Portal:Crusades

From Wikipedia, the free encyclopedia
Jump to navigation Jump to search
THE CRUSADES PORTAL

Introduction

 Medieval illustration of a battle during the Second Crusade
A battle of the Second Crusade (illustration of William of Tyre's Histoire d'Outremer, 1337)

The Crusades were a series of religious wars sanctioned by the Latin Church in the medieval period. The most commonly known Crusades were the campaigns in the Eastern Mediterranean aimed at recovering the Holy Land from Muslim rule. The term "Crusades" is also applied to other church-sanctioned campaigns, such as Albigensian Crusade against the Cathars or the Baltic Crusades. These were fought for a variety of reasons including the suppression of paganism and heresy, the resolution of conflict among rival Roman Catholic groups, or for political and territorial advantage.

In 1095, Pope Urban II called for the First Crusade in a sermon at the Council of Clermont. He encouraged military support for the Byzantine Empire and its Emperor, Alexios I, who needed reinforcements for his conflict with westward migrating Turks colonizing Anatolia. One of Urban's aims was to guarantee pilgrims access to the Eastern Mediterranean holy sites that were under Muslim control but scholars disagree as to whether this was the primary motive for Urban or those who heeded his call. Urban's strategy may have been to unite the Eastern and Western branches of Christendom, which had been divided since the East–West Schism of 1054 and to establish himself as head of the unified Church. The initial success of the Crusade established the first four Crusader states in the Eastern Mediterranean: the County of Edessa, the Principality of Antioch, the Kingdom of Jerusalem and the County of Tripoli. The enthusiastic response to Urban's preaching from all classes in Western Europe established a precedent for other Crusades. Volunteers became Crusaders by taking a public vow and receiving plenary indulgences from the Church. Some were hoping for a mass ascension into heaven at Jerusalem or God's forgiveness for all their sins. Others participated to satisfy feudal obligations, to obtain glory and honour or to seek economic and political gain. The two-century attempt to recover the Holy Land ended in failure. Following the First Crusade there were six major Crusades and numerous less significant ones. After the last Catholic outposts fell in 1291 there were a number of abortive attempts such as the Nicopolis Crusade of 1395.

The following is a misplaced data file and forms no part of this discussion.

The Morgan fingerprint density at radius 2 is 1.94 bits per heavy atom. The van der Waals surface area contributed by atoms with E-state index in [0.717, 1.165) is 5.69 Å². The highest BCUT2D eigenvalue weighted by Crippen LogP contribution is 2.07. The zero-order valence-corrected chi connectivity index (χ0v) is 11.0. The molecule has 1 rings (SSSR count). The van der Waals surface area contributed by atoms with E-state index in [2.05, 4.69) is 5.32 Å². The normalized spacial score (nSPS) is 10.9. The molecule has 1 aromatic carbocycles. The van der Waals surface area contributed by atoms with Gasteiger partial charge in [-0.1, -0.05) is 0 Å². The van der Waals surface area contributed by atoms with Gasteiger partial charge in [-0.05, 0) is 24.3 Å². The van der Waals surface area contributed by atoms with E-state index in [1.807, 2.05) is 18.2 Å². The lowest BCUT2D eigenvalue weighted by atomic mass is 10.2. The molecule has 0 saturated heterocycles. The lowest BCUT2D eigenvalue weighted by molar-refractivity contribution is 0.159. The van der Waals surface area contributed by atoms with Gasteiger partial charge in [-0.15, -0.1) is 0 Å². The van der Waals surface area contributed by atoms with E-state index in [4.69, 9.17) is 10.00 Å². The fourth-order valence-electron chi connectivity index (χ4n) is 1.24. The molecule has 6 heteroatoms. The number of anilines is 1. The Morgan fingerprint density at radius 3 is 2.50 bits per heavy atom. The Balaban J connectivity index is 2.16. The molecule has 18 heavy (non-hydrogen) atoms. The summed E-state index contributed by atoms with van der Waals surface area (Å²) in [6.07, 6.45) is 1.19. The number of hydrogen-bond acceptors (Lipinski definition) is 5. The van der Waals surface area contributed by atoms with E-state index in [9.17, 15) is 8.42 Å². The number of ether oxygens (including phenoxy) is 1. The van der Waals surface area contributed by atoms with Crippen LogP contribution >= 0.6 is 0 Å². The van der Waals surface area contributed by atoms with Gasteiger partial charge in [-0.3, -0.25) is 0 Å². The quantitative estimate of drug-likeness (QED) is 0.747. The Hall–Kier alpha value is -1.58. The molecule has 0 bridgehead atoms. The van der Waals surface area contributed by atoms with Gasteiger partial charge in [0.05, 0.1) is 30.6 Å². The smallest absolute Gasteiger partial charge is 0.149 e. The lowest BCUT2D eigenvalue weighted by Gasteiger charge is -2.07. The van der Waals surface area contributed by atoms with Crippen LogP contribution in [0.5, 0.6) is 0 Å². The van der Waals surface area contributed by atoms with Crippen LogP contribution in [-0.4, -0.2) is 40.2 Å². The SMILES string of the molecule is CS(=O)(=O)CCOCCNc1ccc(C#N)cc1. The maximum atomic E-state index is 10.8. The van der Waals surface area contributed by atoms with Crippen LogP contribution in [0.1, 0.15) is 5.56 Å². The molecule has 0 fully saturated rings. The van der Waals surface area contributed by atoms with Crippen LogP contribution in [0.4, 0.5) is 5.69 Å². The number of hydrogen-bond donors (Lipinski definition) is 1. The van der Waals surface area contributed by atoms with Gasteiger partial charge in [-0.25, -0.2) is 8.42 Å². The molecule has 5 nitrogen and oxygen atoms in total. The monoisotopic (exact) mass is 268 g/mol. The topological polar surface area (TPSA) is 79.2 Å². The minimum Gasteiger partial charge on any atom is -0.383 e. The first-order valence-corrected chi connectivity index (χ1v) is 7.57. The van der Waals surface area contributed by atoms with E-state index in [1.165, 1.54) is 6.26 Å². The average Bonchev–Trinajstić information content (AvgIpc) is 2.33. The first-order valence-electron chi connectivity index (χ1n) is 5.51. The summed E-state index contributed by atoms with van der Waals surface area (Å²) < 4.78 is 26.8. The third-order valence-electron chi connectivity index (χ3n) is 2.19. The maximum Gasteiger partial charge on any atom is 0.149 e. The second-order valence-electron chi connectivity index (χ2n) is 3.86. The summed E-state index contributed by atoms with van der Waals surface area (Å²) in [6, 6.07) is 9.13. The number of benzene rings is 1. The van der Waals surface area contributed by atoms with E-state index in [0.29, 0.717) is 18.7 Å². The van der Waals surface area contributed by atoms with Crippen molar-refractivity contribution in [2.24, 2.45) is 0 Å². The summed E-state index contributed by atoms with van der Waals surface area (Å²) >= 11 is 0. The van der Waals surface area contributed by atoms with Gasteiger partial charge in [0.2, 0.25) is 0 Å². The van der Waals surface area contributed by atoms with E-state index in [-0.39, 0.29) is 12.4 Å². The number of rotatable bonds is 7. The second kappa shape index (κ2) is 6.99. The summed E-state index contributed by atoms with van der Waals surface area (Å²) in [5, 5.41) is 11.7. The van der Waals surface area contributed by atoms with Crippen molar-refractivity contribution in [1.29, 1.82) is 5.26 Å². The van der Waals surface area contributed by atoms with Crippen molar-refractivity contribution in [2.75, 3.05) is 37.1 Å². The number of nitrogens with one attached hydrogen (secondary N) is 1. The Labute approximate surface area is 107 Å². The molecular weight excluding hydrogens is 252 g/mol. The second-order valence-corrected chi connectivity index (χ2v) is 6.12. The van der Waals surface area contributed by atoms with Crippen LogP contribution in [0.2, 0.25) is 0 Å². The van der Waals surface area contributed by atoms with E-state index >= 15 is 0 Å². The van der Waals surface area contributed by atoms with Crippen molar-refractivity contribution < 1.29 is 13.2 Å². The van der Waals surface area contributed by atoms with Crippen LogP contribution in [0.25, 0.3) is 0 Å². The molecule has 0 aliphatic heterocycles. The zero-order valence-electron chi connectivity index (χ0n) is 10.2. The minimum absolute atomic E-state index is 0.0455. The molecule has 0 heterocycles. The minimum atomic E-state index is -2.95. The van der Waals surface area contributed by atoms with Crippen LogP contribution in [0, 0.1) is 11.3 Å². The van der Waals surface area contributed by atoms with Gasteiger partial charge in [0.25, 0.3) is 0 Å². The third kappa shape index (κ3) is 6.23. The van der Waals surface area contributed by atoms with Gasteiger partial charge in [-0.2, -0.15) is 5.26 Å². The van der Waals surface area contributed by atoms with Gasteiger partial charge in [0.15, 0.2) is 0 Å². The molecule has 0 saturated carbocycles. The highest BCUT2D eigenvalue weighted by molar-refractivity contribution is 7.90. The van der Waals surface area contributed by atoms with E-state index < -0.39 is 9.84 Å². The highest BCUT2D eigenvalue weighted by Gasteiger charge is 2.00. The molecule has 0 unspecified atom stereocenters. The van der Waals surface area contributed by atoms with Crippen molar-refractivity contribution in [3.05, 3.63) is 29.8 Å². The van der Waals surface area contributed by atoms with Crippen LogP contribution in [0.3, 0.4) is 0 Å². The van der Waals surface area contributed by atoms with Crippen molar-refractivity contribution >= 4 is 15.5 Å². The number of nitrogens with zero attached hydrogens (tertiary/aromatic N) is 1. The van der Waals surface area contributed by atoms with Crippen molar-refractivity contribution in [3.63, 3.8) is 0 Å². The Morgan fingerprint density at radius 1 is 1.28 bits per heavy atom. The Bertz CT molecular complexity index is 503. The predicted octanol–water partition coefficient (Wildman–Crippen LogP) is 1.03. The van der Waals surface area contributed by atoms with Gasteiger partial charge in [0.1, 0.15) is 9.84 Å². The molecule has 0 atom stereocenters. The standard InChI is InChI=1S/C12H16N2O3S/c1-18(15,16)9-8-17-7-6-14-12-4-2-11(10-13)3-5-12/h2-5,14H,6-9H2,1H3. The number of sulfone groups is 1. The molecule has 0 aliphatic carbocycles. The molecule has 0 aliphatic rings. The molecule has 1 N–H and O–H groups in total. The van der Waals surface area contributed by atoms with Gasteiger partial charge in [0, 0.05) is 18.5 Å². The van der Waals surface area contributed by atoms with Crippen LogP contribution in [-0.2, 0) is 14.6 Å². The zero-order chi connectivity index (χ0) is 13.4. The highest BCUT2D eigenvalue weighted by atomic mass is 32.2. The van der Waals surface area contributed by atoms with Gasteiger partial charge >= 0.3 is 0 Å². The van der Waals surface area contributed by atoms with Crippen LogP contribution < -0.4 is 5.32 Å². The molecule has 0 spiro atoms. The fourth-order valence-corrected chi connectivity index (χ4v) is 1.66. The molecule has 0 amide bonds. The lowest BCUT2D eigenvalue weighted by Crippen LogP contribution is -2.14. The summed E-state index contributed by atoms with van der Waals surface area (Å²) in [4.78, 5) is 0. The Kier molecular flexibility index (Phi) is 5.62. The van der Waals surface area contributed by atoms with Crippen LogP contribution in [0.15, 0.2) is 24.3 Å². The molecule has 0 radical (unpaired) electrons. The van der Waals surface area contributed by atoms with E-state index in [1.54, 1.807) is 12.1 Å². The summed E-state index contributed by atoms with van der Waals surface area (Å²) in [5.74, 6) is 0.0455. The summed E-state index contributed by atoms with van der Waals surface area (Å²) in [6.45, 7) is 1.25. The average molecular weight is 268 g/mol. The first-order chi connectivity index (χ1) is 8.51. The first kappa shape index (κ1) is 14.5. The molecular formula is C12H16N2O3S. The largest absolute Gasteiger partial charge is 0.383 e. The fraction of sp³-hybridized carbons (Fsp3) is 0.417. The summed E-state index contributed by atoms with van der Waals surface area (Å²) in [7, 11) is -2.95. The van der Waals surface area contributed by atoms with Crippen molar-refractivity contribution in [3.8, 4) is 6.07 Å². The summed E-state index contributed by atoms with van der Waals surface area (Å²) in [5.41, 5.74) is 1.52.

The Wendish Crusade and those of the Archbishop of Bremen brought all the North-East Baltic and the tribes of Mecklenburg and Lusatia under Catholic control in the late 12th century. In the early 13th century the Teutonic Order created a Crusader state in Prussia and the French monarchy used the Albigensian Crusade to extend the kingdom to the Mediterranean Sea. The rise of the Ottoman Empire in the late 14th century prompted a Catholic response which led to further defeats at Nicopolis in 1396 and Varna in 1444. Catholic Europe was in chaos and the final pivot of Christian–Islamic relations was marked by two seismic events: the fall of Constantinople to the Ottomans in 1453 and a final conclusive victory for the Spanish over the Moors with the conquest of Granada in 1492. The idea of Crusading continued, not least in the form of the Knights Hospitaller, until the end of the 18th century but the focus of Western European interest moved to the New World.

Selected article

The Reconquista (a Spanish and Portuguese word for "Reconquest") was a period of 750 years in which several Christian kingdoms reconquered territory Iberian Peninsula from the invader Muslim states of Al-Andalus (Arabic الأندلس, al-andalus).

The Christian rulers widely proclaimed that they were re-conquering Christian territory previously lost to Muslim invaders. This ensured that Christian reinforcements would continue to arrive from other Christian realms, especially because the Papacy in Rome continued to support such efforts.

In reality the situation was much more nuanced and complicated. Christian or Muslim rulers would, from time to time, fight amongst themselves and even support certain rulers of the 'other side'. Peace treaties would be signed, reinforced through marriage, and broken on occasion. Blurring the sides even further were groups of mercenaries who disregarded the religious sides on several occasions, fighting simply for whomever paid them better.

The Battle of Covadonga in 722 is considered the official beginning of the Reconquista.

The Portuguese Reconquista ended in 1249 with the conquest of the Algarve (Arabic الغرب — Al-gharb) under Afonso III, the first Portuguese monarch to claim the title "King of Portugal and the Algarve".

Selected biography

Vlad III the Impaler